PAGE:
Dechert achieved another spectacular result for Ecuador in 2015, when it persuaded an ICSID annulment committee to shave some US$700 million off an award in favour of Occidental Petroleum – the largest amount ever annulled at ICSID. The US oil company had originally won US$1.76 billion plus interest in compensation for an expropriated oil block, but the annulment committee said this amount wrongly included a 40% stake in the project that had been farmed out to a third party. Ecuador reached a final settlement with Occidental in early 2016, agreeing to pay US$980 million.
The Thales case made the headlines in 2010 when Dechert’s client won €630 million in damages for unauthorised commissions relating to the sale of six frigates to Taiwan in 1991 (Thales was advised by Shearman & Sterling).
Depending on your point of view, the firm also scored a victory for France Télécom in a complicated dispute with Orascom for control of Egyptian mobile network Mobinil. An ICC tribunal found in favour of France Télécom in 2009 and ordered Orascom to sell its stake in Mobinil (the sale didn’t happen in the end – the Egyptian government brokered a settlement under rather different terms: France Télécom paid Orascom US$300 million).
Dechert helped Bolivia settle an expropriation claim by a Dutch unit of Telecom Italia for US$100 million – about 10 per cent of what the investor had asked for. Around the same time, the firm helped the state settle a treaty claim at The Hague brought by a German-Peruvian oil consortium for US$16 million – around half of what the claimants wanted.
The firm helped Ecuador conclude a decade-long ICSID case brought by a ConcocoPhillips subsidiary in early 2017. The tribunal awarded Conoco just US$380 million of the US$1.5 billion it had sought for lost oil profits and made history by granting Ecuador a US$42 million counterclaim for environmental damage to the Ecuadorean Amazon.
Colombia instructed a team led by Eduardo Silva Romero to defend the state’s first ever ICSID claim – filed by Glencore over a concession agreement for one of South America’s largest mines. His team continues to defend Bolivia in another treaty claim by Glencore over the May Day nationalisation of a tin and zinc mine.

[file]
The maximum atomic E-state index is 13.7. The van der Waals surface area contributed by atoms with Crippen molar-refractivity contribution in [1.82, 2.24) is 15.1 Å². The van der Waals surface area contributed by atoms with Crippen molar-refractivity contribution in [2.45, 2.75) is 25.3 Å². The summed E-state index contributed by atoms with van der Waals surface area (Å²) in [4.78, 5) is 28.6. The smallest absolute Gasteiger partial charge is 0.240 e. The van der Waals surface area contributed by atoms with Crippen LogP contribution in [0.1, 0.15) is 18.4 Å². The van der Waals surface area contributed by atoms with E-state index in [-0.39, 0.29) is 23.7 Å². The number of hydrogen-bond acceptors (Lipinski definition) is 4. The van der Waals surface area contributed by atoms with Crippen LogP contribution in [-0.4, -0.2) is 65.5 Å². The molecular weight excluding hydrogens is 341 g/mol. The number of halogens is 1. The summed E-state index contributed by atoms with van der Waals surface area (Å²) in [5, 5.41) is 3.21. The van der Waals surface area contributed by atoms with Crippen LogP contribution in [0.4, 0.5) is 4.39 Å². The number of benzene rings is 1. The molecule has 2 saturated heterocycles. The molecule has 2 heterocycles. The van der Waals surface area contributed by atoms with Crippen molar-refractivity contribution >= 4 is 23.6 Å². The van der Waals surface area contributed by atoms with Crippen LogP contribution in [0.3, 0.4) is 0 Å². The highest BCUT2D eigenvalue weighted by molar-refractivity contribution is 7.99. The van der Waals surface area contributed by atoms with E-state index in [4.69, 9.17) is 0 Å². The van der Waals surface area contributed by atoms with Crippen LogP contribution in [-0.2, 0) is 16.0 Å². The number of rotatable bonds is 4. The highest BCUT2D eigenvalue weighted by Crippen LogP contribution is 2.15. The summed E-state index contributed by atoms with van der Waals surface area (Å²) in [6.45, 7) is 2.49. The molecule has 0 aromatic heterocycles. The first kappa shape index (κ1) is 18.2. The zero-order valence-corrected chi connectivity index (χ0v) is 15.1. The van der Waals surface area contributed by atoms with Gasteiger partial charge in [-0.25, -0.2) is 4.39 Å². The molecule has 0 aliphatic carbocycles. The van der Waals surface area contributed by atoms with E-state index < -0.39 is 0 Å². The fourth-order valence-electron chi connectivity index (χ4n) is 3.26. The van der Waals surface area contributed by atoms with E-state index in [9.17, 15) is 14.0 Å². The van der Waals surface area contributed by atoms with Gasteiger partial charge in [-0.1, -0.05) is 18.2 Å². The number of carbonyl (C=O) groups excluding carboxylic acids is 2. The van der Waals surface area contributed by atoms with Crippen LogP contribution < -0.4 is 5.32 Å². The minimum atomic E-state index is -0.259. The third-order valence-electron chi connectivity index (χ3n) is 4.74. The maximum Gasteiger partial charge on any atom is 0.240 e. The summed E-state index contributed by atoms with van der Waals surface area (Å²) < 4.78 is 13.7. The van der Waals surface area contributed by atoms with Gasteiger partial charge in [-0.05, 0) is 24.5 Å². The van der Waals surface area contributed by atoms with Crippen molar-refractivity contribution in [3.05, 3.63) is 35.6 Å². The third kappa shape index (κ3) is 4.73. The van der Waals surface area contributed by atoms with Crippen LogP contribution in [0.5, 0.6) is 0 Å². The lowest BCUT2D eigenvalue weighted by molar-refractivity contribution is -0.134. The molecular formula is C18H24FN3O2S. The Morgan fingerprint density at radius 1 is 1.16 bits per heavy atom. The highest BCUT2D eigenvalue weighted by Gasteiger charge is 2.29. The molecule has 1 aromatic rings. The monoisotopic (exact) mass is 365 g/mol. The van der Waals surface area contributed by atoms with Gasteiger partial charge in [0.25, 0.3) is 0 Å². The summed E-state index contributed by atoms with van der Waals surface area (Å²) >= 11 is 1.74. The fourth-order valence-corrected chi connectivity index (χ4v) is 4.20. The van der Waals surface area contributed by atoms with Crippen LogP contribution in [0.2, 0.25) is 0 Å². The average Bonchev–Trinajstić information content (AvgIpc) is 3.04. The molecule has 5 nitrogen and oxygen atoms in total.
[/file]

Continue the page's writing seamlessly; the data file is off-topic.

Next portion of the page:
Paraguayan state entity Petropar has retained the team to defend an ICC claim by its Venezuelan counterpart, PDVSA, concerning US$265 million in unpaid debts.
Arif Ali led a team that convinced a panel of well-known US arbitrators that a Californian internet regulator had failed to uphold its “core values” of non-discrimination and transparency when it denied his client Dot Registry the right to top level domains designed for businesses.
In a sports context, partner Mark Mangan in Singapore convinced a CAS tribunal to allow Korean swimmer Park Tae-Hwan to compete at the Rio Olympics – by temporarily suspending a national rule that automatically bans athletes found guilty of doping for three years after their ban expires.
Former head of the London international arbitration practice Tim Lindsey left Dechert to rejoin the partnership at Lowndes Jordan in New Zealand. Dubai-based construction specialist Nabeel Ikram moved to Hogan Lovells. Another construction lawyer, Ravinder Bhullar, joined the same office as a partner from Nabarro.
In New York, John Roesser joined as a partner after two years at Arnold & Porter. Counsel Jamie Wong joined the firm in Hong Kong.
Pal Kara from MOL says Ali’s team is “outstanding, very focused, very client-oriented and client-friendly”. Besides praising the dedication of the team, he says Ali has “impressive strategic thinking and consideration for all the details.”
Dot Registry says Ali’s team did “an outstanding job,” calling them “brilliant lawyers… [who] have left no stone unturned in our case”.
Adriana Vargas Saldarriaga from the Colombian ministry of trade said the government has been extremely pleased with the “quality and quickness” of the firm’s work. Silva Romero is a “problem-solver“ who has mastery of his subject, she says.
A representative from Ecuador’s attorney general’s office says the state has worked with Dechert on eight cases and has an “excellent relationship” with the firm. She says the group has “young and talented lawyers” with foreign-language skills, and important knowledge of international law, commercial arbitration and cross-examination techniques.